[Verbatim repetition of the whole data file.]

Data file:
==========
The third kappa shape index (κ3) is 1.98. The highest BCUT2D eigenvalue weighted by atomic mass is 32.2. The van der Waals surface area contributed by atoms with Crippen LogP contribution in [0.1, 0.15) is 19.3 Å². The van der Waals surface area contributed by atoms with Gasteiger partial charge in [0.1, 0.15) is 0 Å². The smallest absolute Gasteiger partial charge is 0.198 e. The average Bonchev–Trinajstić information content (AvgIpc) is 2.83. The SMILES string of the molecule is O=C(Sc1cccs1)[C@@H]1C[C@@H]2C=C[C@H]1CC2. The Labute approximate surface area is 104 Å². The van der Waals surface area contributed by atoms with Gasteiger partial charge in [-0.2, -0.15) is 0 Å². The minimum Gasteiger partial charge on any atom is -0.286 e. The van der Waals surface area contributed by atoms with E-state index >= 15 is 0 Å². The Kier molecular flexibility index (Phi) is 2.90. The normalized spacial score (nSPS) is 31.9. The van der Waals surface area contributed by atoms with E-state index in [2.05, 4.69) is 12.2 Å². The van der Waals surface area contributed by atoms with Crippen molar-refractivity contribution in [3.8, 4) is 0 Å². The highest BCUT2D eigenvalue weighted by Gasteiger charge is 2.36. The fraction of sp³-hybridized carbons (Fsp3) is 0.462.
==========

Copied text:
The third kappa shape index (κ3) is 1.98. The highest BCUT2D eigenvalue weighted by atomic mass is 32.2. The van der Waals surface area contributed by atoms with Crippen LogP contribution in [0.1, 0.15) is 19.3 Å². The van der Waals surface area contributed by atoms with Gasteiger partial charge in [0.1, 0.15) is 0 Å². The smallest absolute Gasteiger partial charge is 0.198 e. The average Bonchev–Trinajstić information content (AvgIpc) is 2.83. The SMILES string of the molecule is O=C(Sc1cccs1)[C@@H]1C[C@@H]2C=C[C@H]1CC2. The Labute approximate surface area is 104 Å². The van der Waals surface area contributed by atoms with Gasteiger partial charge in [-0.2, -0.15) is 0 Å². The minimum Gasteiger partial charge on any atom is -0.286 e. The van der Waals surface area contributed by atoms with E-state index >= 15 is 0 Å². The Kier molecular flexibility index (Phi) is 2.90. The normalized spacial score (nSPS) is 31.9. The van der Waals surface area contributed by atoms with E-state index in [2.05, 4.69) is 12.2 Å². The van der Waals surface area contributed by atoms with Crippen molar-refractivity contribution in [3.8, 4) is 0 Å². The highest BCUT2D eigenvalue weighted by Gasteiger charge is 2.36. The fraction of sp³-hybridized carbons (Fsp3) is 0.462.